Step #3: Design the “box” with the jobseeker in mind. What pictures, words, and colors can you use to grab people’s attention?

Step #4: Test out a few designs with internal staff or an external focus group.

What’s this look like in action? A tech company with great opportunities was drawing in a trickle of talent. Using these steps, they created colorful images and short videos (under 10 seconds) of current employees sharing brief soundbites about how working at the company has improved their lives. They used these same soundbites as the opening content for written postings and conversations with candidates. Today, the company draws in a strong steady flow of highly qualified people.

Your jobs are important. They’re a product as important as what your company provides to its customers. Package them so that they stand out and get the attention they deserve.

Scott WintripAttract Quality Candidates by Thinking Like a Product Marketer
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Here’s How to Get More Word of Mouth Candidate Referrals and Lifelong Employees Who Are Raving Fans

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Getting referrals and retaining staff just got easier because of Matt Ward.  He’s the author of Amazon bestseller More…Word Of Mouth Referrals, Lifelong Customers & Raving Fans. In our conversation, he shares powerful and simple steps you can take to make referral generation easy and honest. You also won’t want to miss his care package idea (starts at 17:28).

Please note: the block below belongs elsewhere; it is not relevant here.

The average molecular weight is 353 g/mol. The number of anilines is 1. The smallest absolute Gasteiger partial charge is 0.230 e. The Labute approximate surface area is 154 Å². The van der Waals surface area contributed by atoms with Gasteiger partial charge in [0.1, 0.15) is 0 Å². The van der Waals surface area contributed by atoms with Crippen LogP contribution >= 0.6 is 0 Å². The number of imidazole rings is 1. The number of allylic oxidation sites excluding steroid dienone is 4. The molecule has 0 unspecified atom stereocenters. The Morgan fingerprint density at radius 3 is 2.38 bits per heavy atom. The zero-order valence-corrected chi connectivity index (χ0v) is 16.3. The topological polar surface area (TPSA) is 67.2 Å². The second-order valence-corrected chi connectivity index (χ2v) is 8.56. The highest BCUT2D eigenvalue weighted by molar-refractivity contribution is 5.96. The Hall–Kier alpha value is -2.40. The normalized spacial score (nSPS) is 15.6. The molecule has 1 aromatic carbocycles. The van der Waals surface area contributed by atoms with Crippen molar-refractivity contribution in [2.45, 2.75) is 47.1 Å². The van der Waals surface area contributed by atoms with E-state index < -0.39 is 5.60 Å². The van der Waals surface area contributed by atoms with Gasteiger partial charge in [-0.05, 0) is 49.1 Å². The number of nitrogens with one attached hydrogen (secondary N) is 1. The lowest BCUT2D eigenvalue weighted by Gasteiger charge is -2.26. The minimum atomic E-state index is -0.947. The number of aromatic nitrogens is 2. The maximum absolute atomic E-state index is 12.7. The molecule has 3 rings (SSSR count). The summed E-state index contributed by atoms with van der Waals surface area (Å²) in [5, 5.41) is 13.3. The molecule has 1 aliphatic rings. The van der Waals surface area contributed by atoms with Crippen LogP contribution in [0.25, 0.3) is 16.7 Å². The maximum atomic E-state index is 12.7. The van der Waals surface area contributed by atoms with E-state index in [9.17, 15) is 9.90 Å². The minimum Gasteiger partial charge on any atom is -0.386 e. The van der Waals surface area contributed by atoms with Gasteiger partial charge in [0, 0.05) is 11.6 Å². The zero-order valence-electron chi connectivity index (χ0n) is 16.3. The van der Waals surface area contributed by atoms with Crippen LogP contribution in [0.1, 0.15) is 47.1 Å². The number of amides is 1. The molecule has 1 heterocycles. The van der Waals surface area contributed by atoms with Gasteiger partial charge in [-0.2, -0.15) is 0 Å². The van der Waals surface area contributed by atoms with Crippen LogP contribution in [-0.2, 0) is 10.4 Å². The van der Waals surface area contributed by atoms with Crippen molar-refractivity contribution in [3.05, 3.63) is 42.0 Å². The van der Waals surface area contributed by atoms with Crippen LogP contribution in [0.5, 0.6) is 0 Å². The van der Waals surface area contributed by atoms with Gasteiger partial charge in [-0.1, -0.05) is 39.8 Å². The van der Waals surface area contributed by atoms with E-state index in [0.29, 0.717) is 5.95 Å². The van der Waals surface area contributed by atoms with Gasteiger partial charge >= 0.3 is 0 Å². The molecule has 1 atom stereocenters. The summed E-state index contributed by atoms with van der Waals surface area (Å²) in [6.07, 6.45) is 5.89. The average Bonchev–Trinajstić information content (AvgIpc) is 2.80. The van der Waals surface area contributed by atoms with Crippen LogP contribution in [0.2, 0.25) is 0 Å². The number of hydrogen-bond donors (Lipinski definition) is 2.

Scott WintripHere’s How to Get More Word of Mouth Candidate Referrals and Lifelong Employees Who Are Raving Fans
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Want Proof Someone Fits a Job? Do What Todd Bavol Does.

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Want proof someone fits a job? Do what Todd Bavol of Integrity Staffing Solutions does. He can get quick and accurate proof whether or not a candidate meets his needs. During this brief chat, Todd shares an example of how his company conducts the most accurate form of interviewing–the experiential interview.

 

Scott WintripWant Proof Someone Fits a Job? Do What Todd Bavol Does.
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Staffing Providers and HR Can Have a Better Working Relationship…Here’s How

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HR and staffing both impact the most important part of a company―it’s people. Yet, HR and staffing professionals continue to run afoul of one another, seeing the other party as the problem. In this podcast, I offer a way to improve this relationship.

Scott WintripStaffing Providers and HR Can Have a Better Working Relationship…Here’s How
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What #PlaidShirtGuy Can Teach Us About Recruiting and Hiring Best Practices

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Source: Twitter

Tyler Linfesty, better known to the internet as “plaid shirt guy,” became an overnight sensation because of his facial expressions at a Trump rally in Montana. According to the 17-year-old student from Billings, his reactions were a response to comments made by the President.

I’m not writing this to take sides politically; there’s already enough of that going on. What struck me was Linfesty’s choice—he chose not to take what he was hearing at face value. Instead, he listened and when he questioned something he was hearing it showed on his face.